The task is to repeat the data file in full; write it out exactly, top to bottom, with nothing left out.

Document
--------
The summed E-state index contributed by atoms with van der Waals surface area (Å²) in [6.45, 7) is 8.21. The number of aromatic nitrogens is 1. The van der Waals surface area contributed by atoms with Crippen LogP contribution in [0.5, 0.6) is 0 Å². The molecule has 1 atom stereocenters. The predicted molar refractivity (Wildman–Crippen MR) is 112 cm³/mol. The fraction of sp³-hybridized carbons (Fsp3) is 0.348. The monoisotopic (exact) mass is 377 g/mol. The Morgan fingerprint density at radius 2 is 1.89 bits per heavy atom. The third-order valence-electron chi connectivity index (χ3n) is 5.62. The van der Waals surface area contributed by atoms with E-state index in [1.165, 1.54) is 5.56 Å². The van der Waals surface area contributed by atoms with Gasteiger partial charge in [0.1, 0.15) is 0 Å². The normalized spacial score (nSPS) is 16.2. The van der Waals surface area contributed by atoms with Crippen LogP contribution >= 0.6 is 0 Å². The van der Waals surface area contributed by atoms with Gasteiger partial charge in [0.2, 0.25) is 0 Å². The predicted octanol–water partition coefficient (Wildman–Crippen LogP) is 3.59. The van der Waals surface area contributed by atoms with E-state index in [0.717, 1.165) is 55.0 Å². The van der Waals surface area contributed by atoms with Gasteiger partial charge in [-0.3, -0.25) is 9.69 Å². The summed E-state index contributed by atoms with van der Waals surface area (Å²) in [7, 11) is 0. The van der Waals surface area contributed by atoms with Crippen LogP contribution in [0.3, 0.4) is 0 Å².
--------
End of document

The summed E-state index contributed by atoms with van der Waals surface area (Å²) in [6.45, 7) is 8.21. The number of aromatic nitrogens is 1. The van der Waals surface area contributed by atoms with Crippen LogP contribution in [0.5, 0.6) is 0 Å². The molecule has 1 atom stereocenters. The predicted molar refractivity (Wildman–Crippen MR) is 112 cm³/mol. The fraction of sp³-hybridized carbons (Fsp3) is 0.348. The monoisotopic (exact) mass is 377 g/mol. The Morgan fingerprint density at radius 2 is 1.89 bits per heavy atom. The third-order valence-electron chi connectivity index (χ3n) is 5.62. The van der Waals surface area contributed by atoms with E-state index in [1.165, 1.54) is 5.56 Å². The van der Waals surface area contributed by atoms with Gasteiger partial charge in [0.1, 0.15) is 0 Å². The normalized spacial score (nSPS) is 16.2. The van der Waals surface area contributed by atoms with Crippen LogP contribution >= 0.6 is 0 Å². The van der Waals surface area contributed by atoms with Gasteiger partial charge in [0.2, 0.25) is 0 Å². The predicted octanol–water partition coefficient (Wildman–Crippen LogP) is 3.59. The van der Waals surface area contributed by atoms with E-state index in [0.717, 1.165) is 55.0 Å². The van der Waals surface area contributed by atoms with Gasteiger partial charge in [-0.3, -0.25) is 9.69 Å². The summed E-state index contributed by atoms with van der Waals surface area (Å²) in [7, 11) is 0. The van der Waals surface area contributed by atoms with Crippen LogP contribution in [0.3, 0.4) is 0 Å².